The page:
Doccla, a London-based healthtech startup founded in Sweden, sells a remote patient monitoring platform to hospitals and operates so-called “virtual wards.” $3.3 million seed.
Series A is led by US VC General Catalyst, with participation from funds managed by healthcare investor KHP Ventures (in partnership with King’s College London, King’s College Hospital NHS Foundation Trust, Guy’s and St Thomas’ NHS Foundation Trust) ). Existing investors Giant Ventures and Speedinvest, which led the seed round, also backed the Series A, with General Catalyst MD Chris Bischoff joining the board.
General Catalyst could be seen as a potential competitor to Doccla as it has invested in US remote care healthtech unicorn Cadence, which also sells remote monitoring services. (Currently) different target markets (U.S. and Europe) and specific product presentations — I understand Cadence is focused on populations with chronic diseases, but Doccla is a virtual ward/“hospital at home” We’re talking about building — obviously different things. Enough to convince a VC firm that there is value in supporting both for growth.
Doccla’s growth trajectory must have certainly helped. Founded in 2019, the startup only launched a remote patient monitoring service during the pandemic, but is now present in one-fifth (20%) of the UK’s integrated care system (ICS), helping patients said it accepts From over 20 hospitals. In total, it says it has monitored more than 50,000 patients so far. (Note: ICS is a function of the UK’s National Health Service (NHS), essentially a partnership between affiliates and local authorities to coordinate the planning and delivery of health services across the region. The purpose is that.)
The startup’s platform allows hospital clinical staff to remotely monitor (continuously or intermittently) the vital signs of patients during treatment. By enabling early discharge with home monitoring, hospital beds can be freed up for new patients. This is because the NHS suffers from a particularly low average number of beds per 1,000 people compared to her other OECD EU countries, with just 2.4 beds per 1,000 people compared to the OECD EU average of 4.6 and the German average of 7.9. It is important.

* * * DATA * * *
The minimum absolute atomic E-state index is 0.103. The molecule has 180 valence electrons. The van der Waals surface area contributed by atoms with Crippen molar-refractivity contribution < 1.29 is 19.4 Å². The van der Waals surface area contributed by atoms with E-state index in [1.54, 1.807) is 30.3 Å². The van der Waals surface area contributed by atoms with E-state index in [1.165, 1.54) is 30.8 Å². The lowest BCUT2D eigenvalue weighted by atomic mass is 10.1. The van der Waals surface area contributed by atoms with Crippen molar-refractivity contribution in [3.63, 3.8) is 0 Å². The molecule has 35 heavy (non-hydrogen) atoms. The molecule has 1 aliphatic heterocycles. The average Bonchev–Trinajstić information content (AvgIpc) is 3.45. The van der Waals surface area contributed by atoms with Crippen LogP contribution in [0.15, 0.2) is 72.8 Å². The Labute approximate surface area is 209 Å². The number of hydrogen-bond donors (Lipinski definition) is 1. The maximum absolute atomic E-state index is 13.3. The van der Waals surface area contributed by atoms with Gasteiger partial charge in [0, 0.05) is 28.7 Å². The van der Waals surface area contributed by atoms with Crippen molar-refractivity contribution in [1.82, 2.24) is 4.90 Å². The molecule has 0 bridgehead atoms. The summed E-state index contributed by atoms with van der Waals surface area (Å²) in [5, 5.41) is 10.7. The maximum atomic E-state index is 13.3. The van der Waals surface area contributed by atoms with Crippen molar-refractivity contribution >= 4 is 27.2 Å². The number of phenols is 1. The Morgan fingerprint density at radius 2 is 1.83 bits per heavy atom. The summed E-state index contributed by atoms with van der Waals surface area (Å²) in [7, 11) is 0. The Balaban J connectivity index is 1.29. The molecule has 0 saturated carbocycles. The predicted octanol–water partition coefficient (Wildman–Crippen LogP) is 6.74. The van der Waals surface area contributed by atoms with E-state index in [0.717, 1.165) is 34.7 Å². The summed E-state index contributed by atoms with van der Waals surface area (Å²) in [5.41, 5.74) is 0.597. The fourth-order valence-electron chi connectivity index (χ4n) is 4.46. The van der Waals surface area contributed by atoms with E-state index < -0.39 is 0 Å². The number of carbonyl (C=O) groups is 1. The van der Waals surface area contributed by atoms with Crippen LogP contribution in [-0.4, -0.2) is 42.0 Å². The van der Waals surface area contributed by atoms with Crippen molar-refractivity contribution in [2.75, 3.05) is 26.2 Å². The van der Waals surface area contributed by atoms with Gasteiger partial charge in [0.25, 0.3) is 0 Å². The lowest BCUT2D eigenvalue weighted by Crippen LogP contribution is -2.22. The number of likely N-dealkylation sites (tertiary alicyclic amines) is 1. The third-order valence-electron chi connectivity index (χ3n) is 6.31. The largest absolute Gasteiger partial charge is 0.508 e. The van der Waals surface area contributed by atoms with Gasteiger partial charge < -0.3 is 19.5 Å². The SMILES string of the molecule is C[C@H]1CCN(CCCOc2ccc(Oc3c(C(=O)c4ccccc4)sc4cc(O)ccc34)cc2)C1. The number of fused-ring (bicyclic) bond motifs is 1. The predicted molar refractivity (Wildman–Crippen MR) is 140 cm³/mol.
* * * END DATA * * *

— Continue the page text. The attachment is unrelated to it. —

We sell end-to-end remote patient monitoring services that cover the provisioning of devices used for monitoring (pre-configured smartphones with large fonts for improved accessibility for the blind and frail, as well as including wearable medical devices for measuring a wide range). physiological parameters); and is responsible for software integration, logistics, customer service, and technical support for seniors and non-digital natives. We are trying to differentiate ourselves from our competitors by significantly reducing the workload of hospital staff.
According to Doccla, current clients include a number of NHS trusts across the UK, including Northampton General Hospital, Cambridgeshire Community Services and Hertfordshire Community Trust.
At the forefront of the competition has confirmed the names of Huma, Current Health and Docobo as UK rivals, but co-founder Martin Ratz said three companies he claims offer “very different things”. It highlights key areas.
“First, we are CQC [Care Quality Commission, aka the independent regulatory body for healthcare providers in England] Being accredited allows us to take clinical responsibility for our patients and reduces the workload for healthcare workers,” he told TechCrunch. “We are device agnostic and we are not pushing our own devices. Finally, our service tier allows us to deliver market leading patient compliance, and across all pathways he exceeds 95% .”